New form of repetitive magnetic brain stimulation reduces treatment time for bipolar disorder

PHILADELPHIA – A potential new treatment for bipolar disorder (BP) that significantly shortens treatment time has emerged, following a randomized clinical trial using accelerated intermittent theta burst stimulation (aiTBS). While current theta burst stimulation (TBS) treatments can take between four and six weeks to administer, this new technique reduces treatment to five days.   

The study, published in JAMA Psychiatry, was led by Yvette I. Sheline, MD, the McLure Professor of Psychiatry and Behavioral Research and Director, Center for Neuromodulation in Depression and Stress at the University of Pennsylvania Perelman School of Medicine.  

“aiTBS offers a new potential therapy for depressed patients with bipolar disorder who may not respond well to drugs or cannot tolerate their side effects while also significantly shortening the treatment window,” Sheline said. 

Intermittent theta burst stimulation is a non-invasive form of brain stimulation in which a changing magnetic field is used to induce an electric current at a specific brain area through a process called electromagnetic induction. It is thought that this stimulation produces neuroplastic changes which alter brain connectivity, leading to decreased depressive symptoms.

While aiTBS is approved by the Food and Drug Administration (FDA) to treat major depressive disorder (MDD), this is the first accelerated trial focusing on aiTBS and bipolar disorder.  

Major depressive disorder, commonly referred to as depression, is a serious mood disorder that causes severe symptoms that can impact how a person thinks and manages their daily life. MDD differs from BP as those diagnosed with BP also experience manic or hypomanic episodes—with symptoms such as uncontrollable racing thoughts, restlessness or feelings of euphoria. Typically, patients with BP may alternate between depressed and manic or hypomanic phases. 

Standard treatments for BP include mood stabilizers such as lithium, and may include talk therapy, such as cognitive behavioral therapy (CBT).

All patients in the study were required to be on a mood stabilizer to be included in the study. 

The double-blind, sham-controlled study—meaning that neither the patients nor the study team knew who got active and who got sham treatment until the study was over—included 24 depressed patients with treatment-resistant bipolar disorder. Intervention included five days with 10 sessions per day (active vs. sham aiTBS) delivered at one session per hour. Outcomes were measured using the Montgomery-Asberg Depression Rating Scale (MADRS), a diagnostic questionnaire used to measure the severity of depressive mood disorders. Scores were weighed prior to and one day following treatment, as well as at a four-week follow up.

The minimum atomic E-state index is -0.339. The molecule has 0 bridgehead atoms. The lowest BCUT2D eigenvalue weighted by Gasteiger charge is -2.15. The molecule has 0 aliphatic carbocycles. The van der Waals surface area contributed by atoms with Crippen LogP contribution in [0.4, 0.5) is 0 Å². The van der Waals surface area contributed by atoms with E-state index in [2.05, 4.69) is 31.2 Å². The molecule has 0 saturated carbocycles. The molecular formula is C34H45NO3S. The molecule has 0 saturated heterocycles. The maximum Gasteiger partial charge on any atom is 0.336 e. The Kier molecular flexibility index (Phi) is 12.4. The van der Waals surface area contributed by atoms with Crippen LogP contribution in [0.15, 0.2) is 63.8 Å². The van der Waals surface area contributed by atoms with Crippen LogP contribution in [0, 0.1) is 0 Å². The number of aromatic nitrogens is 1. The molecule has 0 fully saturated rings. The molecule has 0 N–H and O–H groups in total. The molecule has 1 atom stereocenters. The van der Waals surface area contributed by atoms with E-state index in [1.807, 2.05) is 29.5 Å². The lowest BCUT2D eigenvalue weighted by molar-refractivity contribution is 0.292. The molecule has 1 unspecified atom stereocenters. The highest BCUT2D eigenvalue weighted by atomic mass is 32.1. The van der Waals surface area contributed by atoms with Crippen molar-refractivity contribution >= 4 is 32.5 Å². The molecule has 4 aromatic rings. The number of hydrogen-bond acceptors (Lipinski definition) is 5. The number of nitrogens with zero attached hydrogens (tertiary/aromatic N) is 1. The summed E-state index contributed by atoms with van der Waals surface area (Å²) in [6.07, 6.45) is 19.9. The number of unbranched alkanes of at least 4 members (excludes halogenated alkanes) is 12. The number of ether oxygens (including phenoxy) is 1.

The mean MADRS score in the active group was 30.4 (4.8) at baseline and 10.5 (6/7) immediately after treatment. In the sham group, the mean MADRS score was 28.0 (5.4) at baseline and 25.3(6.7) after treatment. This means that those who received active treatment had a substantial decrease in their depression symptoms compared to those who received sham stimulation.  

Secondary measures included repeated MADRS scores at all study visits, coupled with two additional measures: the Hamilton Depression Rating Scale score and Beck Depression Inventory score.  

Sheline noted that while the small sample size requires replication in a larger trial, the size is comparable to recent studies of aiTBS for MDD.  

Funding was provided by the Milken Institute and by a grant from Baszucki Brain Research Fund. 

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Penn Medicine is one of the world’s leading academic medical centers, dedicated to the related missions of medical education, biomedical research, excellence in patient care, and community service. The organization consists of the University of Pennsylvania Health System and Penn’s Raymond and Ruth Perelman School of Medicine, founded in 1765 as the nation’s first medical school.

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